Atari and Cryptic File for Divorce - Page 2
Star Trek: Online, the MMO love-child produced by the union of Atari and Cryptic Studios, was born about a year later.
And how was it? How did the Star Trek MMO turn out?
It had great character creation, some fun PvE, mediocre PvP, and almost nothing to do when players got to the endgame. People played for a month or two, hit the level cap, got bored, and went back to WoW.
Sound familiar? Any gamer could've told them what their new game was going to look like.
In fact, Star Trek: Online probably was worse than previous Cryptic MMOs, because it was clearly released half-finished. For instance, there was no PvE on the Klingon side. Star Trek was probably released too early due to pressure to meet Wall Street profit expectations.
Last week, after a little more than two years of marriage, Atari announced it had decided to "divest" itself of Cryptic Studios. The two parties admitted their marriage was a failure and decided to go their separate ways. Wall Street might have been surprised, but gamers knew it was coming.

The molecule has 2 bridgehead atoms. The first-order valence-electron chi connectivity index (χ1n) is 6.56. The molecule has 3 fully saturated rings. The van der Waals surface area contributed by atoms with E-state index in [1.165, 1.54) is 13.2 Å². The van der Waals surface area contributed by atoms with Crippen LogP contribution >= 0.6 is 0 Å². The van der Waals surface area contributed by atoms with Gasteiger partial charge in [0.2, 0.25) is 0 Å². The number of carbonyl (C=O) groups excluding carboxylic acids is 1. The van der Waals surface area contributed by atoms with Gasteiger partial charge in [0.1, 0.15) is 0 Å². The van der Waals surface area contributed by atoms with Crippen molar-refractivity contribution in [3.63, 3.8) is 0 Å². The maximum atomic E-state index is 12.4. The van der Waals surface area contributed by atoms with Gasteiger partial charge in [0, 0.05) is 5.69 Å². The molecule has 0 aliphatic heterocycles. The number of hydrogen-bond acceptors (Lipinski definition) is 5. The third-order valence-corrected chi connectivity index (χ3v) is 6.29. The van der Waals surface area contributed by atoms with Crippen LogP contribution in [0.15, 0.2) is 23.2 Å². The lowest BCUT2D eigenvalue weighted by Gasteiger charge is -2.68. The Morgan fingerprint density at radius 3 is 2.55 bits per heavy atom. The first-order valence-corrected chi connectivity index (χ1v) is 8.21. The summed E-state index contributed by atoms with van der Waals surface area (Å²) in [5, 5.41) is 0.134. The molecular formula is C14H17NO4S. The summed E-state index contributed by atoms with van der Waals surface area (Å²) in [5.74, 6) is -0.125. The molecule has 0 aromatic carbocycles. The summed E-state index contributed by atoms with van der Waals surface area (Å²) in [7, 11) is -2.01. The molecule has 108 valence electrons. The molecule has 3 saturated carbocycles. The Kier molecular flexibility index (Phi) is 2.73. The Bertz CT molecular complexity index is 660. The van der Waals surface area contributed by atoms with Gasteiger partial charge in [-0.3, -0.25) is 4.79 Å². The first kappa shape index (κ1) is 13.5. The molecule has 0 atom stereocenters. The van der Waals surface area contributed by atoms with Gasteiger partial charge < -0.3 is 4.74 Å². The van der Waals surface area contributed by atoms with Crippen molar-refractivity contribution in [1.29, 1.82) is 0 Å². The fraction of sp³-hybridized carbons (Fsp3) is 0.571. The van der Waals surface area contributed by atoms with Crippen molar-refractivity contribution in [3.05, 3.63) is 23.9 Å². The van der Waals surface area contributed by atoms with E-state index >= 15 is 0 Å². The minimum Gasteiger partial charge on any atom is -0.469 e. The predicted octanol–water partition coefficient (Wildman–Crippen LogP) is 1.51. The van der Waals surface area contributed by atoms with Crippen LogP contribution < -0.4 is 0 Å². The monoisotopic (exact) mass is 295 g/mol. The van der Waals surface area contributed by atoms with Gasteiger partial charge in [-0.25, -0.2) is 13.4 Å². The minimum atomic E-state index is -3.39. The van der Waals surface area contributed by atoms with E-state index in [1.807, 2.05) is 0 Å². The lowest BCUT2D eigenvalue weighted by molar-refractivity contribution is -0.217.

The marriage of Atari and Cryptic Studios was one born of hope and the desire to make hordes of money from the MMO market. The union was suppose to produce a WoW-killer offspring: With Atari's financial backing and market power, Cryptic would deliver an MMO that would run faster, jump higher, and bring in boatloads of cash for everyone.
Everyone in a suit thought they couldn't lose. Gamers could've told them different.
The bottom line, from Atari's press release: "The net results of Cryptic was a loss... on a full year basis of approximately -€5.3 million as of Fiscal Year 2010/2011, as compared to... a loss of -€12.6 million on a full basis for Fiscal Year 2009/ 2010, respectively."
In terms of dollars, the marriage cost Atari more than $24 million.